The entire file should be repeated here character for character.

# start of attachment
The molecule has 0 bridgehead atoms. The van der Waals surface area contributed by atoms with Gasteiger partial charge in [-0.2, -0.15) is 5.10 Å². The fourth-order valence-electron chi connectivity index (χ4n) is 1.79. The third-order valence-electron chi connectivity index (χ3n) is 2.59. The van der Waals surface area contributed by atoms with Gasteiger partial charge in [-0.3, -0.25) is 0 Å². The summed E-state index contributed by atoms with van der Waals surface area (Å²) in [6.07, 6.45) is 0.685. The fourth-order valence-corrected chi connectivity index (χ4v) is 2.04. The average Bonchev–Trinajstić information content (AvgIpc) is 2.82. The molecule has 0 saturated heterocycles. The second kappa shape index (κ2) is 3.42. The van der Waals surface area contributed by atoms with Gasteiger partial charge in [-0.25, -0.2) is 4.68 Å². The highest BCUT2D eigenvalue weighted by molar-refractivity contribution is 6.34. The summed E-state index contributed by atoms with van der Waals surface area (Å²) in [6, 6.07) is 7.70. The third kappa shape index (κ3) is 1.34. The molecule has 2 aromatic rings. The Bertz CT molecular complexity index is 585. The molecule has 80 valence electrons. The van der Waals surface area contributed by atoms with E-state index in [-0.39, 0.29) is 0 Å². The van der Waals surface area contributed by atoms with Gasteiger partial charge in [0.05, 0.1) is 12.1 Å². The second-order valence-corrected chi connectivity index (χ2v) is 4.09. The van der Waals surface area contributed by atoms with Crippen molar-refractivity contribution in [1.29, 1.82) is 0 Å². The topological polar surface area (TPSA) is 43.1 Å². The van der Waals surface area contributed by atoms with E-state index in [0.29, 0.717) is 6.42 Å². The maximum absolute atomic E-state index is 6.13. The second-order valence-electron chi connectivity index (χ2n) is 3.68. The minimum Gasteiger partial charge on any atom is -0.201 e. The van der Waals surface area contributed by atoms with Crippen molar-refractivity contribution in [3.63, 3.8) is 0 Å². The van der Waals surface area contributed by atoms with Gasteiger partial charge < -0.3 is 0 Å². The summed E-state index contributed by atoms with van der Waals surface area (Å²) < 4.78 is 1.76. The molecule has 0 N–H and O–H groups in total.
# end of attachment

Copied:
The molecule has 0 bridgehead atoms. The van der Waals surface area contributed by atoms with Gasteiger partial charge in [-0.2, -0.15) is 5.10 Å². The fourth-order valence-electron chi connectivity index (χ4n) is 1.79. The third-order valence-electron chi connectivity index (χ3n) is 2.59. The van der Waals surface area contributed by atoms with Gasteiger partial charge in [-0.3, -0.25) is 0 Å². The summed E-state index contributed by atoms with van der Waals surface area (Å²) in [6.07, 6.45) is 0.685. The fourth-order valence-corrected chi connectivity index (χ4v) is 2.04. The average Bonchev–Trinajstić information content (AvgIpc) is 2.82. The molecule has 0 saturated heterocycles. The second kappa shape index (κ2) is 3.42. The van der Waals surface area contributed by atoms with Gasteiger partial charge in [-0.25, -0.2) is 4.68 Å². The highest BCUT2D eigenvalue weighted by molar-refractivity contribution is 6.34. The summed E-state index contributed by atoms with van der Waals surface area (Å²) in [6, 6.07) is 7.70. The third kappa shape index (κ3) is 1.34. The molecule has 2 aromatic rings. The Bertz CT molecular complexity index is 585. The molecule has 80 valence electrons. The van der Waals surface area contributed by atoms with E-state index in [-0.39, 0.29) is 0 Å². The van der Waals surface area contributed by atoms with Gasteiger partial charge in [0.05, 0.1) is 12.1 Å². The second-order valence-corrected chi connectivity index (χ2v) is 4.09. The van der Waals surface area contributed by atoms with Crippen molar-refractivity contribution in [1.29, 1.82) is 0 Å². The topological polar surface area (TPSA) is 43.1 Å². The van der Waals surface area contributed by atoms with E-state index in [0.29, 0.717) is 6.42 Å². The maximum absolute atomic E-state index is 6.13. The second-order valence-electron chi connectivity index (χ2n) is 3.68. The minimum Gasteiger partial charge on any atom is -0.201 e. The van der Waals surface area contributed by atoms with Crippen molar-refractivity contribution in [3.63, 3.8) is 0 Å². The van der Waals surface area contributed by atoms with Gasteiger partial charge < -0.3 is 0 Å². The summed E-state index contributed by atoms with van der Waals surface area (Å²) < 4.78 is 1.76. The molecule has 0 N–H and O–H groups in total.